The drive for new European laws compelling companies to undertake mandatory human rights due diligence has received a boost: from companies themselves.
Twenty-six large corporates have signed a letter offering their support for mandatory human rights and supply chain due diligence. Earlier this year European commissioner Didier Reynders announced he hoped to have the legislation in place by 2021.
The companies, among them Adidas, Nestlé, Ericsson and supermarket giant Aldi, say the Covid-19 pandemic demonstrates vulnerabilities in supply chains.
“As we recover and rebuild, we recognise the need for new binding standards which benefit all and promote sustainability.
“Mandatory human rights and environmental due diligence is key to ensure that efforts by companies that respect people and the planet, both during and post Covid-19 recovery, are not undercut by the lack of a uniform standard of conduct applying to all business actors. “
While mandatory due diligence has had the support of campaign groups and politicians across Europe for some time this is the most significant example of a substantial group of corporate players signalling their belief that the measures are required.
The group accepts that some companies already undertake supply chain due diligence, but says more companies need to “assess, act and report on their potential and actual impacts on human rights and the environment”.
According to the group, legislation is “critical to bring all companies to the same standard and build on and scale progress to date”.
The details of Reynders’ legislation have yet to clarified, but MEPs have already signalled their concerns. Chief among them is how the new laws will create a level playing field with companies outside of the EU’s jurisdiction. There are also worries about how SMEs and micro-enterprises would manage to comply with due diligence requirements given the obvious costs involved.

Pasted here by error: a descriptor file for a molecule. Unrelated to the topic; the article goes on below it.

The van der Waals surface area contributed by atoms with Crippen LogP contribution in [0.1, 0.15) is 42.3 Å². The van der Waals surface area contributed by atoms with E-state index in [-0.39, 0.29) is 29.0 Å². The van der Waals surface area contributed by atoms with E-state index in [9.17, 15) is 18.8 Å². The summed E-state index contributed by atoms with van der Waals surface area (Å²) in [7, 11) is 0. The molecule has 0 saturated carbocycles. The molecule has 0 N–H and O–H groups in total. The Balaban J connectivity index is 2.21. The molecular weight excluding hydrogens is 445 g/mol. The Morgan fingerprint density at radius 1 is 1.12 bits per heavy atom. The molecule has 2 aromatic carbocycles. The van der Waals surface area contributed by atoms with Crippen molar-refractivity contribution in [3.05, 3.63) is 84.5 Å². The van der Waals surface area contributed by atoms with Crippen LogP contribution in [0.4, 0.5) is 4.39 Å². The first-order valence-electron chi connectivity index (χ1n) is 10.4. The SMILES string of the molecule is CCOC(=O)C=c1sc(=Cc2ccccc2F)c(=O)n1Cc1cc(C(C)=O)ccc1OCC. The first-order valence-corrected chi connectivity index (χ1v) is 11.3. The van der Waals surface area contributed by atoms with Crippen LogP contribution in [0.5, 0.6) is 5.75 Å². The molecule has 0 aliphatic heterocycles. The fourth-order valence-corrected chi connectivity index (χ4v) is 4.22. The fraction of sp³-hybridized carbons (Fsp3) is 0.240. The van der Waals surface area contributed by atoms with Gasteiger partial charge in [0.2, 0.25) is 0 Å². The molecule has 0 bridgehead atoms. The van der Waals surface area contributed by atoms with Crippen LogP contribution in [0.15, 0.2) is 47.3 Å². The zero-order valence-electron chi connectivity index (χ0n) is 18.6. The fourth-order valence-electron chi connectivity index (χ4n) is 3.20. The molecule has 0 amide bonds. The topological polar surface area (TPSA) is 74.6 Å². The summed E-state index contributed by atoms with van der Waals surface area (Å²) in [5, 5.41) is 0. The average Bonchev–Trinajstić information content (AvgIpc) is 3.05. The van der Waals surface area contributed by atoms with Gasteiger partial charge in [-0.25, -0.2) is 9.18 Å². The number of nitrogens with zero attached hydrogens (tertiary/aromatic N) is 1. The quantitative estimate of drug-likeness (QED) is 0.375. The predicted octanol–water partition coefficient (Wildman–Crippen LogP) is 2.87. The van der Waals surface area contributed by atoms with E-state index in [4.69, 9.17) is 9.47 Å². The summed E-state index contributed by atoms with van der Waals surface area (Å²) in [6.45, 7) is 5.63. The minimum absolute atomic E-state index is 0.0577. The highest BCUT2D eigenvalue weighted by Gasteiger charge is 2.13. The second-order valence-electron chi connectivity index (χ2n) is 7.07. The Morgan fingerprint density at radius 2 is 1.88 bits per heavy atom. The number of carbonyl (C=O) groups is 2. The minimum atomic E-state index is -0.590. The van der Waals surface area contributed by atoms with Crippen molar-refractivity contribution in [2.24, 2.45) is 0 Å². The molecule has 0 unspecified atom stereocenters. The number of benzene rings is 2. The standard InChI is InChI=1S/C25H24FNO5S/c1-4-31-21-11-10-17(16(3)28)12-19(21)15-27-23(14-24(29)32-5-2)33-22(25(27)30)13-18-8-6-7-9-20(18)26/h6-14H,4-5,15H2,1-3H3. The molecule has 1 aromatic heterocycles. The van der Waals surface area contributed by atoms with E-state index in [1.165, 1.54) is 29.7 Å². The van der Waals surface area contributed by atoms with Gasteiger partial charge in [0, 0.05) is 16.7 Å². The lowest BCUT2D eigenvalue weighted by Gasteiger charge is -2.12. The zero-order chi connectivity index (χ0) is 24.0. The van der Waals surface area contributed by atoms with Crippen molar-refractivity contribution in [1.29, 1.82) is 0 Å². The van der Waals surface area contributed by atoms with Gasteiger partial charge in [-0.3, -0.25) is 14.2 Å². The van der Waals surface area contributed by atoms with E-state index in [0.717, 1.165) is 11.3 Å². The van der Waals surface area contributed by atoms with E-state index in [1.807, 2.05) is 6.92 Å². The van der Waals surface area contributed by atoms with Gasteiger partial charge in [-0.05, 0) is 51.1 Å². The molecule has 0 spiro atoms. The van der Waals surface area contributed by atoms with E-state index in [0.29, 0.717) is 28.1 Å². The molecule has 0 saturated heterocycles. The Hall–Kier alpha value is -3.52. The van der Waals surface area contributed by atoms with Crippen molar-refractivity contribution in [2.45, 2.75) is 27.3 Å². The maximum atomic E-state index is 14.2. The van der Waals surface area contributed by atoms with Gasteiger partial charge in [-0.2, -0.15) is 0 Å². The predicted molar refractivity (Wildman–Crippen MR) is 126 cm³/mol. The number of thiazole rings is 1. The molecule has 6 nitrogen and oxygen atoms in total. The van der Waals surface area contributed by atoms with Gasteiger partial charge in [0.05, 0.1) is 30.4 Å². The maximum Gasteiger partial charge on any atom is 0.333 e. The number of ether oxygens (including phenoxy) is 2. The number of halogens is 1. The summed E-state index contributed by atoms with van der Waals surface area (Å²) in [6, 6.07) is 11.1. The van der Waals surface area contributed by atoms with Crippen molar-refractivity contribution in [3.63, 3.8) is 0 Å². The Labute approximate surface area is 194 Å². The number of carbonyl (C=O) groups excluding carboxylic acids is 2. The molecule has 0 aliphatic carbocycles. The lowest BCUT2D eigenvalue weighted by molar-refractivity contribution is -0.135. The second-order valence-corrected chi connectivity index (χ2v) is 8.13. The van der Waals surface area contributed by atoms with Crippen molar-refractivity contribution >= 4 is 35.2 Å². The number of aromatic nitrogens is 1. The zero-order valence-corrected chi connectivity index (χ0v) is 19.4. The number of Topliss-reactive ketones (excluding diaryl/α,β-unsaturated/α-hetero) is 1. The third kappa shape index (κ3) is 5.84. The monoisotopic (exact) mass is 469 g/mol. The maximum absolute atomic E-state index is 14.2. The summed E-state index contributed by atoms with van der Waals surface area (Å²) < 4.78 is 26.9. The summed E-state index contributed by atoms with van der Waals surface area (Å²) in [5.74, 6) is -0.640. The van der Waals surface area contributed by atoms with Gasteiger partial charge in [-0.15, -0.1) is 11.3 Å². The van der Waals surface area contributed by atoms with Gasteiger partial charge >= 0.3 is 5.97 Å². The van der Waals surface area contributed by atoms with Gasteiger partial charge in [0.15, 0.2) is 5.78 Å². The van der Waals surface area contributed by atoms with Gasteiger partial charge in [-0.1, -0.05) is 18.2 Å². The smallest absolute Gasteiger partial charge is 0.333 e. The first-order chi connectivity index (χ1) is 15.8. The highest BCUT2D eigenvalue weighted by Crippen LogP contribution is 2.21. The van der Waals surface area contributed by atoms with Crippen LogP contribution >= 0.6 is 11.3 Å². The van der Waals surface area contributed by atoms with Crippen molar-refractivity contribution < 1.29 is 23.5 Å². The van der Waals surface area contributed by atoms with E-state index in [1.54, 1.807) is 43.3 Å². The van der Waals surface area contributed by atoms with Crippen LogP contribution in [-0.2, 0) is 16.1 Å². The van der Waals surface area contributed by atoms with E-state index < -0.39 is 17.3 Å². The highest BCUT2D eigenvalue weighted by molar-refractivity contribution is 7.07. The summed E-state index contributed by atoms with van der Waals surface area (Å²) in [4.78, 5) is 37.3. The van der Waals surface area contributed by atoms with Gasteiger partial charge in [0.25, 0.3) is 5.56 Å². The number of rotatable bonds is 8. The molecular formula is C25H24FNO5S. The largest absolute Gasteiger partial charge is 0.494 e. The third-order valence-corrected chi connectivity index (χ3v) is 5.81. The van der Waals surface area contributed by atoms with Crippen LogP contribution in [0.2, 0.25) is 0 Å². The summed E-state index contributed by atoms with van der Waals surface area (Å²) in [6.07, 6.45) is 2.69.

Direct effect on boards
The intervention by a cluster of household name companies has been widely welcomed. Phil Bloomer, executive director of the Business & Human Rights Research Centre, says mandatory due diligence will have a direct effect on boards.
“This legislation will change the calculation of risk in boardrooms regarding abuse of workers, harm to communities and pollution,” he says.
“With worsening inequality and climate breakdown upon us, it is urgent that reckless and irresponsible companies are made to reform and show a duty of care.” He adds that the European Commission will be “emboldened” to push ahead with new laws having received the support of so many big brand corporates.
The EU is not the only place where officials are attempting to pin down the obligations of companies in relation to human rights. At the United Nations a working group is now debating a new draft treaty for business and human rights. It will reconvene in October to thrash out more of the detail.
However, there are concerns about the draft. Dr Nadia Bernaz, associate professor of law at Wageningen University, writes that the document only includes corporate obligations in its preamble and not its core text. She is also concerned that it fails to include “criminal” responsibilities. Broadly, she worries the draft continues to address the responsibilities of nation states rather than corporates themselves.
Campaigning for mandatory due diligence has been under way for some time. Recent events in UK clothing factories have also thrown the issue into sharp relief. Martin Curley of Katalyst Initiative, experts in the clothing industry, says there is increasing evidence that monitoring systems are “not very effective”.
“Companies need to start considering whether their monitoring systems are giving them a false sense of security about supply chain risks—and are exposing workers to human rights violations,” he writes.
There is some way to go until the UN and EU have their new measures in place. But corporates can expect new obligations in the coming years.